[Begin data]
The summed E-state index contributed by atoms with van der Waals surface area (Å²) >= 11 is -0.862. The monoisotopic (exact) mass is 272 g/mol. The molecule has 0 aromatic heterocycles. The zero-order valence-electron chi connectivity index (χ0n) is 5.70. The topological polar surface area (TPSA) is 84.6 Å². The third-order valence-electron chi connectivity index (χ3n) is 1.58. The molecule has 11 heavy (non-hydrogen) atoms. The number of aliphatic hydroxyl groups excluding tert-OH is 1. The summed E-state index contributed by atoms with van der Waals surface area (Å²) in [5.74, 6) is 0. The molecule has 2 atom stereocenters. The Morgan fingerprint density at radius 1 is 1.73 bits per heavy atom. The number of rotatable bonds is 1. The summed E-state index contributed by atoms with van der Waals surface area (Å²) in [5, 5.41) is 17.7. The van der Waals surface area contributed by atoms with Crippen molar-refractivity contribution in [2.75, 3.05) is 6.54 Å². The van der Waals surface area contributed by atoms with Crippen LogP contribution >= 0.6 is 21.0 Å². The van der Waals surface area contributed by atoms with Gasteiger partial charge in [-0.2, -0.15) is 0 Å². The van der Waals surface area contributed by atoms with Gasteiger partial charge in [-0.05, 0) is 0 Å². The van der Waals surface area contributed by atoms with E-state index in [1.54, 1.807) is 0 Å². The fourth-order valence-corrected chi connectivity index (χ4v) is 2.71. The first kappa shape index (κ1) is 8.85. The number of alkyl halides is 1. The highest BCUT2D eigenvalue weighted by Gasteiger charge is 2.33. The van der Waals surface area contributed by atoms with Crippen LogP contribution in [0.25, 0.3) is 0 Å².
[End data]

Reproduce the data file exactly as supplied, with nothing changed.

The summed E-state index contributed by atoms with van der Waals surface area (Å²) >= 11 is -0.862. The monoisotopic (exact) mass is 272 g/mol. The molecule has 0 aromatic heterocycles. The zero-order valence-electron chi connectivity index (χ0n) is 5.70. The topological polar surface area (TPSA) is 84.6 Å². The third-order valence-electron chi connectivity index (χ3n) is 1.58. The molecule has 11 heavy (non-hydrogen) atoms. The number of aliphatic hydroxyl groups excluding tert-OH is 1. The summed E-state index contributed by atoms with van der Waals surface area (Å²) in [5.74, 6) is 0. The molecule has 2 atom stereocenters. The Morgan fingerprint density at radius 1 is 1.73 bits per heavy atom. The number of rotatable bonds is 1. The summed E-state index contributed by atoms with van der Waals surface area (Å²) in [5, 5.41) is 17.7. The van der Waals surface area contributed by atoms with Crippen molar-refractivity contribution in [2.75, 3.05) is 6.54 Å². The van der Waals surface area contributed by atoms with Crippen LogP contribution >= 0.6 is 21.0 Å². The van der Waals surface area contributed by atoms with Gasteiger partial charge in [-0.2, -0.15) is 0 Å². The van der Waals surface area contributed by atoms with Gasteiger partial charge in [-0.05, 0) is 0 Å². The van der Waals surface area contributed by atoms with E-state index in [1.54, 1.807) is 0 Å². The fourth-order valence-corrected chi connectivity index (χ4v) is 2.71. The first kappa shape index (κ1) is 8.85. The number of alkyl halides is 1. The highest BCUT2D eigenvalue weighted by Gasteiger charge is 2.33. The van der Waals surface area contributed by atoms with Crippen LogP contribution in [0.25, 0.3) is 0 Å².